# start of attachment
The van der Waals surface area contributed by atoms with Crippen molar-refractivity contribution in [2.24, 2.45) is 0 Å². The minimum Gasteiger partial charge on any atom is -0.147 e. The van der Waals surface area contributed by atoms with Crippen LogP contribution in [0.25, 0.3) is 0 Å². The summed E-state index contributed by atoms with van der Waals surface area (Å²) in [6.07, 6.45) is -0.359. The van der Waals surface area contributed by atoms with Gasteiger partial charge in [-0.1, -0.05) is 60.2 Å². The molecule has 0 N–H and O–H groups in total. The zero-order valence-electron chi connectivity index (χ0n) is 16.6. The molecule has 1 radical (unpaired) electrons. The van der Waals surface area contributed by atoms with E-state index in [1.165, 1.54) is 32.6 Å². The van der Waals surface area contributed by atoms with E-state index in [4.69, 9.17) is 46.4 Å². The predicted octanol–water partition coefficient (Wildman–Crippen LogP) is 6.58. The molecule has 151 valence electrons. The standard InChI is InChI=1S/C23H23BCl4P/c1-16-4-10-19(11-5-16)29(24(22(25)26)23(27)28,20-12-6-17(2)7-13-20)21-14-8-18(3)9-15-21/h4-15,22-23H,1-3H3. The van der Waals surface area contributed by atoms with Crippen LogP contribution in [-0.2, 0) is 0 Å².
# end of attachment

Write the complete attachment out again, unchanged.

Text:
The van der Waals surface area contributed by atoms with Crippen molar-refractivity contribution in [2.24, 2.45) is 0 Å². The minimum Gasteiger partial charge on any atom is -0.147 e. The van der Waals surface area contributed by atoms with Crippen LogP contribution in [0.25, 0.3) is 0 Å². The summed E-state index contributed by atoms with van der Waals surface area (Å²) in [6.07, 6.45) is -0.359. The van der Waals surface area contributed by atoms with Gasteiger partial charge in [-0.1, -0.05) is 60.2 Å². The molecule has 0 N–H and O–H groups in total. The zero-order valence-electron chi connectivity index (χ0n) is 16.6. The molecule has 1 radical (unpaired) electrons. The van der Waals surface area contributed by atoms with E-state index in [1.165, 1.54) is 32.6 Å². The van der Waals surface area contributed by atoms with E-state index in [4.69, 9.17) is 46.4 Å². The predicted octanol–water partition coefficient (Wildman–Crippen LogP) is 6.58. The molecule has 151 valence electrons. The standard InChI is InChI=1S/C23H23BCl4P/c1-16-4-10-19(11-5-16)29(24(22(25)26)23(27)28,20-12-6-17(2)7-13-20)21-14-8-18(3)9-15-21/h4-15,22-23H,1-3H3. The van der Waals surface area contributed by atoms with Crippen LogP contribution in [-0.2, 0) is 0 Å².